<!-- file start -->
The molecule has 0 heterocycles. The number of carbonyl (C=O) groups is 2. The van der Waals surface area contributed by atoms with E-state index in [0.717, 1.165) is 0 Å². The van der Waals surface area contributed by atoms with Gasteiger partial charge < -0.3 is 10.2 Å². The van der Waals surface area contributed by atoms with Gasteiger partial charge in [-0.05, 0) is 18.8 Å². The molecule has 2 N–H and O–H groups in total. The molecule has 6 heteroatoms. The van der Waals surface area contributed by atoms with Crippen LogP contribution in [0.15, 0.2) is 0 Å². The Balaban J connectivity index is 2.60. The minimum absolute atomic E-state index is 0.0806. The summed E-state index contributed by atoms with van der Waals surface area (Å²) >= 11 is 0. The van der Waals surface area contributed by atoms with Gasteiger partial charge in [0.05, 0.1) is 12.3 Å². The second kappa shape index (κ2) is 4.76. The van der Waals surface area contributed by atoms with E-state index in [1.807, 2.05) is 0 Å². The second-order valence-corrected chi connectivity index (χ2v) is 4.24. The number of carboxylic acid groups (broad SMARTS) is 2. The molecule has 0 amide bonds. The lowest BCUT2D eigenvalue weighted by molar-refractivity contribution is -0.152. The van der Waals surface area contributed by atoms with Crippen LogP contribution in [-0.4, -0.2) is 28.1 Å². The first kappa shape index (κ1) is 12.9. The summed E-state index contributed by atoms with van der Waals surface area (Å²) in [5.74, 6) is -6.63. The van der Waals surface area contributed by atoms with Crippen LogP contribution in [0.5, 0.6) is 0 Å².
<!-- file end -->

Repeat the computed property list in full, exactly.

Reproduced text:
The molecule has 0 heterocycles. The number of carbonyl (C=O) groups is 2. The van der Waals surface area contributed by atoms with E-state index in [0.717, 1.165) is 0 Å². The van der Waals surface area contributed by atoms with Gasteiger partial charge < -0.3 is 10.2 Å². The van der Waals surface area contributed by atoms with Gasteiger partial charge in [-0.05, 0) is 18.8 Å². The molecule has 2 N–H and O–H groups in total. The molecule has 6 heteroatoms. The van der Waals surface area contributed by atoms with Crippen LogP contribution in [0.15, 0.2) is 0 Å². The Balaban J connectivity index is 2.60. The minimum absolute atomic E-state index is 0.0806. The summed E-state index contributed by atoms with van der Waals surface area (Å²) >= 11 is 0. The van der Waals surface area contributed by atoms with Gasteiger partial charge in [0.05, 0.1) is 12.3 Å². The second kappa shape index (κ2) is 4.76. The van der Waals surface area contributed by atoms with E-state index in [1.807, 2.05) is 0 Å². The second-order valence-corrected chi connectivity index (χ2v) is 4.24. The number of carboxylic acid groups (broad SMARTS) is 2. The molecule has 0 amide bonds. The lowest BCUT2D eigenvalue weighted by molar-refractivity contribution is -0.152. The van der Waals surface area contributed by atoms with Crippen LogP contribution in [-0.4, -0.2) is 28.1 Å². The first kappa shape index (κ1) is 12.9. The summed E-state index contributed by atoms with van der Waals surface area (Å²) in [5.74, 6) is -6.63. The van der Waals surface area contributed by atoms with Crippen LogP contribution in [0.5, 0.6) is 0 Å².